According to Joseph Raya , "Byzantine culture and Orthodoxy are one and the same. In the s the second Church of the Holy Wisdom Hagia Sophia was built in Constantinople under emperor Justinian I , to become the center of the ecclesiastical community for the rulers of the Eastern Roman Empire or Byzantium. The first church had been destroyed during the Nika riots.
Several doctrinal disputes from the 4th century onwards led to the calling of ecumenical councils which from a traditional perspective, are the culmination and also a continuation of previous church synods. These Pre Ecumenical councils include the Council of Jerusalem c. The first ecumenical council in part was a continuation of Trinitarian doctrinal issues addressed in pre-legalization of Christianity councils or synods for examples see Synods of Antioch between —AD and Synod of Elvira. These ecumenical councils with their doctrinal formulations are pivotal in the history of Christianity in general and to the history of the Orthodox Church in particular.
Specifically, these assemblies were responsible for the formulation of Christian doctrine. As such, they constitute a permanent standard for an Orthodox understanding of the Trinity, the person or hypostasis of Christ, the incarnation. The tradition of councils within the church started with the apostolic council of Jerusalem , but this council is not numbered as an ecumenical council.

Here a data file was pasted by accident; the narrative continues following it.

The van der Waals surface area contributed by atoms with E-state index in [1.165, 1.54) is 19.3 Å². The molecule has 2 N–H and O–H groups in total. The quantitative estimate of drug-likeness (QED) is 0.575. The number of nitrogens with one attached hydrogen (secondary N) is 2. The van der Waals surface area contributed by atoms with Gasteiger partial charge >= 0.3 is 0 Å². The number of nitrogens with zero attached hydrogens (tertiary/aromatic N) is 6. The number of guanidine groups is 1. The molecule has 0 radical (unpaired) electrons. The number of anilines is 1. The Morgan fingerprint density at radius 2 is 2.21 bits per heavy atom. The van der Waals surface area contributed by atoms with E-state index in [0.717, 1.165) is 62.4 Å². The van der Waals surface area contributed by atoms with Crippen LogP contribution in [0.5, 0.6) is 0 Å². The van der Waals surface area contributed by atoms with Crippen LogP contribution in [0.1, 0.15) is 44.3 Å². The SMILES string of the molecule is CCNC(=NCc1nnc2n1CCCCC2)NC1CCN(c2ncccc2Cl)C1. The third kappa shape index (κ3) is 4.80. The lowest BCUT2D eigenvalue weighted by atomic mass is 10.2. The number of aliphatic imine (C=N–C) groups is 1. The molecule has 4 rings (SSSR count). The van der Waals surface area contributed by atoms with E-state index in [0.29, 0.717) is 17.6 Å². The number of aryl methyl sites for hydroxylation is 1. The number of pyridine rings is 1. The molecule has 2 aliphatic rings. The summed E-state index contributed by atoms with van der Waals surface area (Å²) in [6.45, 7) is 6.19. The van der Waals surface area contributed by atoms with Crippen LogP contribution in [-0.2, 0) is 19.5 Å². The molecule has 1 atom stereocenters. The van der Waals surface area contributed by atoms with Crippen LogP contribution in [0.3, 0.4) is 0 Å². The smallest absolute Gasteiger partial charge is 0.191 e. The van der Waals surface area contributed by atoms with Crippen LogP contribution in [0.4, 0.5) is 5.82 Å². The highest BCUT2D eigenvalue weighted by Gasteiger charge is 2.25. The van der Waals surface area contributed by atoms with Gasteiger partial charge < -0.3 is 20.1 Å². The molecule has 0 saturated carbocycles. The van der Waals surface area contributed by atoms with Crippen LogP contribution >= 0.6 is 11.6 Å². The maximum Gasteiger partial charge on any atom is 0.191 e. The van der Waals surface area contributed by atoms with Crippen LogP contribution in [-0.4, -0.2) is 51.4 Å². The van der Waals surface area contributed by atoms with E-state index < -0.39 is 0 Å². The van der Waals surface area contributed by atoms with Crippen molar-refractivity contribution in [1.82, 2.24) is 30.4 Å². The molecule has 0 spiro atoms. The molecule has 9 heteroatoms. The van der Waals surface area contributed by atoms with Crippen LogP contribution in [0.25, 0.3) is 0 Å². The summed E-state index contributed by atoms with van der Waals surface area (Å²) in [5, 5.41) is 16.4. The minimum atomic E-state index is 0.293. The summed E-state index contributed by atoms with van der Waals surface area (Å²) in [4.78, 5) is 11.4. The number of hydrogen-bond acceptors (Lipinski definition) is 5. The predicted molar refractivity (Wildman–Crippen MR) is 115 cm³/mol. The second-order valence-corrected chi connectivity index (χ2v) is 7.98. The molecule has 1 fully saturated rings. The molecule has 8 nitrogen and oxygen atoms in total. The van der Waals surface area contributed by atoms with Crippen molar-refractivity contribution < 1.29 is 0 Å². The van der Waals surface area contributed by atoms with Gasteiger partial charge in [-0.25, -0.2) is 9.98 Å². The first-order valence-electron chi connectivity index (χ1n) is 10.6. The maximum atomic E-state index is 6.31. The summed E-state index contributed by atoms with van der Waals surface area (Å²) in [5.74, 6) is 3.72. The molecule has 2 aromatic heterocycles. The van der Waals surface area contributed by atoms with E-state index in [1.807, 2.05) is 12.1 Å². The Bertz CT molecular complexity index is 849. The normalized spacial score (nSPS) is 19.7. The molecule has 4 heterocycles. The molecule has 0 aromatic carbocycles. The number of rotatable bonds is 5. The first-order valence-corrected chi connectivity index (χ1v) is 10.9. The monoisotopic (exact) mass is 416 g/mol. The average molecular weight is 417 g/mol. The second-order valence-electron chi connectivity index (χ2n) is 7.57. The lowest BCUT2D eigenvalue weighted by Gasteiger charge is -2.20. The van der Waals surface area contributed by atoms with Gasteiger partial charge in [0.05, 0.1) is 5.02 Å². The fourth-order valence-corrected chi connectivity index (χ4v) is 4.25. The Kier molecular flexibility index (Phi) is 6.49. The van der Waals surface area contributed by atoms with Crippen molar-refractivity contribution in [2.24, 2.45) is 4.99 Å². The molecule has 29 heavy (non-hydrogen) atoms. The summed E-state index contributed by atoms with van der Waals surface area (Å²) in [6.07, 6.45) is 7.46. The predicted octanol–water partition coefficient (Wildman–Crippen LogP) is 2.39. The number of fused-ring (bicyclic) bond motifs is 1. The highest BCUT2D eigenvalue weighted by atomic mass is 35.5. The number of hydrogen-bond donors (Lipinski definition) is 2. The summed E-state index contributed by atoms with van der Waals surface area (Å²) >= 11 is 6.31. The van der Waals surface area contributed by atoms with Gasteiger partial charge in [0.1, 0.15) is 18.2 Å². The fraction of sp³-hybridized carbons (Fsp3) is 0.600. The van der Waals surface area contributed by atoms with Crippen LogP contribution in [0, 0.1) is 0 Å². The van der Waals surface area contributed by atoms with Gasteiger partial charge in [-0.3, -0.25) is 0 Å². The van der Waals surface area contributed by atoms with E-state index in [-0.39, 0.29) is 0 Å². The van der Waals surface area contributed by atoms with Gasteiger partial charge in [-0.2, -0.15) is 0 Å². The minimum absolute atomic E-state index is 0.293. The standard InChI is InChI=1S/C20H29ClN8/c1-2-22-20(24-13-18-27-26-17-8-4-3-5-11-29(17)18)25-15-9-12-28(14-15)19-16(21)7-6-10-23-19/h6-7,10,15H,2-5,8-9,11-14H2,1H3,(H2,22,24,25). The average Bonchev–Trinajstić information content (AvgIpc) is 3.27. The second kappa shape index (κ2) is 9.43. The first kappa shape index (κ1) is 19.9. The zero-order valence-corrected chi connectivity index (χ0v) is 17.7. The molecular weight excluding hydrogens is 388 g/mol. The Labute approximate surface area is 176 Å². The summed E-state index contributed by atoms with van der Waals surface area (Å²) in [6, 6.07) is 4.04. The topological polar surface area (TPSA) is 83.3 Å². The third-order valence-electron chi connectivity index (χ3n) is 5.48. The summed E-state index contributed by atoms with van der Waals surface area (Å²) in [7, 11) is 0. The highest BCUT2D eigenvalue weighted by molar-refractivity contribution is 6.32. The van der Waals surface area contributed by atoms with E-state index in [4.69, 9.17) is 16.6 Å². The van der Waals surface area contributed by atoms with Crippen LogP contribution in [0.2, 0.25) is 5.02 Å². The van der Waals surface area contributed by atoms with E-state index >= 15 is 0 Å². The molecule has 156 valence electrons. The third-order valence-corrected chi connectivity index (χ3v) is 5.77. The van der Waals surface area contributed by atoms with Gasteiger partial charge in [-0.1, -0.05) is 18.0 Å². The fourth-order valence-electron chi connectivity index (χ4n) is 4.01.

It was convened to address the Abrahamic tradition of circumcision and its relation to converted Gentiles Acts Its decisions are accepted by all Christians,  and later definitions of an ecumenical council to conform to this sole Biblical council. The First seven Ecumenical Councils were held between the First Council of Nicaea and the Second Council of Nicaea , which the Orthodox recognize as the definitive interpretation of Christian dogma.
The Orthodox Church also recognizes the Fourth Council of Constantinople in as Ecumenical, and continues to participate in dogmatically binding councils. The First Ecumenical Council was convened to address the divinity of Christ once more see Paul of Samosata and the Synods of Antioch but this time through the teachings of Arius , an Egyptian presbyter from Alexandria , who taught that Jesus Christ was created, albeit divine, and not God in essence: both the Father and the Son where of "like" essence or being see homoiousia but not of the same essence or being see homoousia.
Much of the controversion was over the kenotic phrasing that Christ expressed in the New Testament to express submission to God the Father. Jesus was God in essence, being and nature ousia or substantia. The first council did not end the conflict. When Emperor Constantine I was baptized, the baptism was performed by an Arian bishop and relative, Eusebius of Nicomedia.
Also the charges of Christian corruption by Constantine see the Constantinian shift ignore the fact that Constantine deposed Athanasius of Alexandria and later restored Arius, who had been branded a heresiarch by the Nicene Council. It was not until the co-reigns of Gratian and Theodosius that Arianism was effectively wiped out among the ruling class and elite of the Eastern Empire.